I am tracing the sign of the cross in black ashes on the forehead of a total stranger as I intone the ancient lesson from Genesis 3:19: “Remember that you are dust, and to dust you shall return.” I am enacting this ancient rite while standing in the middle of a busy coffeehouse.
It is the 7th annual “Ashes to Go” celebration for Ash Wednesday, organized by St. John’s-Tower Grove. For the past seven years, the clergy of St. John’s, along with fellow clergy from local Presbyterian, Mennonite, and Community churches, have gathered on the corner of Grand and Arsenal to give out ashes and pray Psalm 51 with any and all comers, assisting people in repentance and preparation for Lent.
It may seem odd to see a gaggle of clergy in their liturgical vestments standing in a coffeehouse during the luncheon crowd, repeating the Ash Wednesday rite – to some people it may even be sacrilegious. We disagree. We think it is a powerful statement of evangelism and solidarity to bring the work of the church out to where people live, move, and have their being.
The so-called secular world continues to eat more and more of our lives with its demands for work, work, and more work, until there is little energy left for a person to attend even one, early morning service like an Ash Wednesday rite. To honor those people and their busy lives, we have come here, out of the sanctuary, and brought Christ to them instead of expecting them to come to us. By our presence here, we are saying, “We are with you.”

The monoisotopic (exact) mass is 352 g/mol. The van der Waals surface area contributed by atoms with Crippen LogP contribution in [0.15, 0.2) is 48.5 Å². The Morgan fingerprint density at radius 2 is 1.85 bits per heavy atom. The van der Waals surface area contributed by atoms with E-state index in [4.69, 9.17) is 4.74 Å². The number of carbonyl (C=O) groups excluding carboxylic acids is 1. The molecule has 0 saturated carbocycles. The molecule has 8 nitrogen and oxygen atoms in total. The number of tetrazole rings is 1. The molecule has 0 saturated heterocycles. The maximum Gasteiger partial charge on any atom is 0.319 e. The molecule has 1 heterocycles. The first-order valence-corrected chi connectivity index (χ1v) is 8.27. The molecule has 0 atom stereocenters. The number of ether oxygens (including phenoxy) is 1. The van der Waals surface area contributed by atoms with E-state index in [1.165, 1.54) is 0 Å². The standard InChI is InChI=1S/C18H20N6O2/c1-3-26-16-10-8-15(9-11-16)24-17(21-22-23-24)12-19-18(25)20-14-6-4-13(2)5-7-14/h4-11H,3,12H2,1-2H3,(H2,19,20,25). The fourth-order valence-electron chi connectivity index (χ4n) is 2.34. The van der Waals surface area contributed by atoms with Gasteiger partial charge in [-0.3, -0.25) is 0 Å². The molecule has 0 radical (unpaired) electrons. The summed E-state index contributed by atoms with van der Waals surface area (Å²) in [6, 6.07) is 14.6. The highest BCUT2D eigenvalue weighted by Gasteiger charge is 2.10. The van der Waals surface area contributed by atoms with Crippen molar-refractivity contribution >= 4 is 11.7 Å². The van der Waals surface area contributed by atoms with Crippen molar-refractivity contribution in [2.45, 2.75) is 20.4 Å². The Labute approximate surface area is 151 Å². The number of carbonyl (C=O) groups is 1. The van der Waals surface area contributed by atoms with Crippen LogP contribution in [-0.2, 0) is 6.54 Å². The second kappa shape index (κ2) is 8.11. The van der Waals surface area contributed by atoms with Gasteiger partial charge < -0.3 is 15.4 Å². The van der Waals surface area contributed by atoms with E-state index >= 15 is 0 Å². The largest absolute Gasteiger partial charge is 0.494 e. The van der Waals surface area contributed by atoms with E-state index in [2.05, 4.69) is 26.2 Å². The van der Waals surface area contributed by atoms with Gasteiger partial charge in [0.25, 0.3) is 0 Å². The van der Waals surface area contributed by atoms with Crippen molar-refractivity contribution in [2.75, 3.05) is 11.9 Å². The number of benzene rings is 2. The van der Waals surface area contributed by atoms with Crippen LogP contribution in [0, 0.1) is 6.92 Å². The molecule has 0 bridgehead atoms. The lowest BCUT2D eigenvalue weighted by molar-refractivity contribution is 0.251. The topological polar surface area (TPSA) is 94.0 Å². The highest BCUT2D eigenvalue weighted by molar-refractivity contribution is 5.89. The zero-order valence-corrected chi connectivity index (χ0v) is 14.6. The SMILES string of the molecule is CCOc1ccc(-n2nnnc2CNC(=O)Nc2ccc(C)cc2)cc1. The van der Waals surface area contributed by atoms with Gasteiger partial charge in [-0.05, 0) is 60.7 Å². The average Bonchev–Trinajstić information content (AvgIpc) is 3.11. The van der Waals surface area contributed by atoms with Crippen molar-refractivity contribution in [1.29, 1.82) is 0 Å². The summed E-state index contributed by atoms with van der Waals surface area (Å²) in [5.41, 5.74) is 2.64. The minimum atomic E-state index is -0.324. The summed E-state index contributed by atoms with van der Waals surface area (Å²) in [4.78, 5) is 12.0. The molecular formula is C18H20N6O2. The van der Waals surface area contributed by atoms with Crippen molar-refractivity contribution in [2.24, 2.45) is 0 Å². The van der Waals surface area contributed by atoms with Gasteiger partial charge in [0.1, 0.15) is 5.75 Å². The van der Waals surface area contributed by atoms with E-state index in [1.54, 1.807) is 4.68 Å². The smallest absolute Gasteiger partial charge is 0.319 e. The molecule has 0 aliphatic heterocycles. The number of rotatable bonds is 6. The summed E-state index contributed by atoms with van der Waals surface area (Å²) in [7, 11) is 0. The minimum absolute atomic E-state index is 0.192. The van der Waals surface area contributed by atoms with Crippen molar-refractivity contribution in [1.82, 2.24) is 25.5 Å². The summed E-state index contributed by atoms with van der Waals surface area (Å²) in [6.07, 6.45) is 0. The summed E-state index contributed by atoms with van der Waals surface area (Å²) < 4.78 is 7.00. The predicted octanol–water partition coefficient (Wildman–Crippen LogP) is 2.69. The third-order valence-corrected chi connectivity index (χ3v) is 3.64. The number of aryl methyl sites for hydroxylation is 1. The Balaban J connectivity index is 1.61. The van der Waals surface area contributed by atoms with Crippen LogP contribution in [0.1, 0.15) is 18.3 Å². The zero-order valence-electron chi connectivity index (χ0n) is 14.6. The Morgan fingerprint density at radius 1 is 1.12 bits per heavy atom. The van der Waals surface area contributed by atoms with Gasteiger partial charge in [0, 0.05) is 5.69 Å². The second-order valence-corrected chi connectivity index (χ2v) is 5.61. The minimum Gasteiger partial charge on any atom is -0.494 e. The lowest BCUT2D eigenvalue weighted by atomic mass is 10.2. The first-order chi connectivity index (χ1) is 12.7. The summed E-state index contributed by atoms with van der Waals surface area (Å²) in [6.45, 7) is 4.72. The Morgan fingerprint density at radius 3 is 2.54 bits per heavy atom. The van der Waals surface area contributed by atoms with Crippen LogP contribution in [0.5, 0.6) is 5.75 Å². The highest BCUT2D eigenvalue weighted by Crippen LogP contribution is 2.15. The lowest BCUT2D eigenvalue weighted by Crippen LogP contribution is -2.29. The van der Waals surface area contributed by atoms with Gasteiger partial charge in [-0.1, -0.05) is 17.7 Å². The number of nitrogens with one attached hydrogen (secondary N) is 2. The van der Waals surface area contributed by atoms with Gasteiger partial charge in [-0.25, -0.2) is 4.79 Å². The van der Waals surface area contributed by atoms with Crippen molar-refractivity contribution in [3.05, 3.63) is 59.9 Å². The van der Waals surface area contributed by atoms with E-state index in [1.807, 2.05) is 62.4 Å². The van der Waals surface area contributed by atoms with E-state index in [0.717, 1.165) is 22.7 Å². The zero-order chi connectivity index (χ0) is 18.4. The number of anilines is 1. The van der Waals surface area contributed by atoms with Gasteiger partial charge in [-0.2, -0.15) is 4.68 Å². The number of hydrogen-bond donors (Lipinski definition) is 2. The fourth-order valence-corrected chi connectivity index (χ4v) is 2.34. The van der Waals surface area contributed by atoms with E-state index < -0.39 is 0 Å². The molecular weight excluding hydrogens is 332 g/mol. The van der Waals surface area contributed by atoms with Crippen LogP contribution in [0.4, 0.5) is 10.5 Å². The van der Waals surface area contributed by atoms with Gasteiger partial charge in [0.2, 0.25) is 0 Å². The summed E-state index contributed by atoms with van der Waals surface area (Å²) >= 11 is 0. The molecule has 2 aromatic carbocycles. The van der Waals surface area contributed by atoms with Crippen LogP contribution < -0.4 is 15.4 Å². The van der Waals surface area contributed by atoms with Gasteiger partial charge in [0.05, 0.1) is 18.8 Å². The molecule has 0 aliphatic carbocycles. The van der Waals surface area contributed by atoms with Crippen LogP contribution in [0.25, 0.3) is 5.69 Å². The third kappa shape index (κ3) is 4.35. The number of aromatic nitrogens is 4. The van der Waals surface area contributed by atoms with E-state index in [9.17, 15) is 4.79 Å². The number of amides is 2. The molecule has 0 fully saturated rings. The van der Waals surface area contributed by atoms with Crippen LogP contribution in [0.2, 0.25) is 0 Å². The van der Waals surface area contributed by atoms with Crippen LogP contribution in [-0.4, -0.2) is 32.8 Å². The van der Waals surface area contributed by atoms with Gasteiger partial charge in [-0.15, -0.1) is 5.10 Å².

Today happens to be the coldest Ash Wednesday we can remember – 14°F and 15 mph winds – and one of our biggest supporters, Mo of MoKaBe’s Coffeehouse, has offered us the use of a corner of her establishment to hold our Ashes to Go event instead of standing outside on the street corner like we normally do (and yes, this is the same MoKaBe’s that figured prominently in my posts about the Michael Brown demonstrations). So, here we are, in one of the hippest coffeehouses in the city, standing around in our medieval vestments among the lunch crowd, enacting an abbreviated version of the Ash Wednesday rite, which is some 1400 years old.
I am looking around the room, and we have nearly as many people waiting for ashes as there are people waiting for their double lattés. And not one person waiting for ashes is taking it as a joke.
I am so grateful to be here at this moment, for I understand now that people are far more open to the Body of Christ and our worship of God than the Sunday numbers in the pews would lead me to believe. I see that people long for connection to God, long to consider their lives in light of God’s grace, and are willing to walk out of a coffeehouse with a large black cross smeared on their face, openly defying a world that tells them to shut up and get back to work or you’re fired. A world that cannot abide any other God but itself. I am so grateful to be one small player in their extraordinary statement of faith.